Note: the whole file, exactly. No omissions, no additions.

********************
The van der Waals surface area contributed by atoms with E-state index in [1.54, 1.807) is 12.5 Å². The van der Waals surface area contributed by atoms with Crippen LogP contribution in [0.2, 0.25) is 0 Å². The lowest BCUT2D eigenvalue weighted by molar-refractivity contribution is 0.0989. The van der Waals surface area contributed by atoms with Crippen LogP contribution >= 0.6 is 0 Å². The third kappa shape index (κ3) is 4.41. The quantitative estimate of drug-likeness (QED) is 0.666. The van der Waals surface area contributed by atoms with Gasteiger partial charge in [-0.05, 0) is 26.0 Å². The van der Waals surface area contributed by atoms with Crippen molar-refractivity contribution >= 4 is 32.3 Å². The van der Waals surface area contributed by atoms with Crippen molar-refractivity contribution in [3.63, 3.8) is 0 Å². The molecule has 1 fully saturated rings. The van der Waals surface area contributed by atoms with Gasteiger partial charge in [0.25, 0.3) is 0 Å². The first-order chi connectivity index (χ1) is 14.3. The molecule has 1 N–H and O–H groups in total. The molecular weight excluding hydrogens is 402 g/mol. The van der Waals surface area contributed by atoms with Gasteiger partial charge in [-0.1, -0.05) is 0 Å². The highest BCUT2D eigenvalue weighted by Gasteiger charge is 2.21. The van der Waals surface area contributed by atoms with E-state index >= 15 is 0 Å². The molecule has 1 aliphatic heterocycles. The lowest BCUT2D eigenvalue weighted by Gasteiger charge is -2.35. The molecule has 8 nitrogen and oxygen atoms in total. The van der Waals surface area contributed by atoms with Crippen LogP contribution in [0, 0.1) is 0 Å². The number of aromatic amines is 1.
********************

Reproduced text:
The van der Waals surface area contributed by atoms with E-state index in [1.54, 1.807) is 12.5 Å². The van der Waals surface area contributed by atoms with Crippen LogP contribution in [0.2, 0.25) is 0 Å². The lowest BCUT2D eigenvalue weighted by molar-refractivity contribution is 0.0989. The van der Waals surface area contributed by atoms with Crippen LogP contribution >= 0.6 is 0 Å². The third kappa shape index (κ3) is 4.41. The quantitative estimate of drug-likeness (QED) is 0.666. The van der Waals surface area contributed by atoms with Gasteiger partial charge in [-0.05, 0) is 26.0 Å². The van der Waals surface area contributed by atoms with Crippen molar-refractivity contribution >= 4 is 32.3 Å². The van der Waals surface area contributed by atoms with Crippen molar-refractivity contribution in [3.63, 3.8) is 0 Å². The molecule has 1 fully saturated rings. The van der Waals surface area contributed by atoms with Gasteiger partial charge in [0.25, 0.3) is 0 Å². The first-order chi connectivity index (χ1) is 14.3. The molecule has 1 N–H and O–H groups in total. The molecular weight excluding hydrogens is 402 g/mol. The van der Waals surface area contributed by atoms with Gasteiger partial charge in [-0.1, -0.05) is 0 Å². The highest BCUT2D eigenvalue weighted by Gasteiger charge is 2.21. The van der Waals surface area contributed by atoms with E-state index >= 15 is 0 Å². The molecule has 1 aliphatic heterocycles. The lowest BCUT2D eigenvalue weighted by Gasteiger charge is -2.35. The molecule has 8 nitrogen and oxygen atoms in total. The van der Waals surface area contributed by atoms with Crippen LogP contribution in [0, 0.1) is 0 Å². The number of aromatic amines is 1.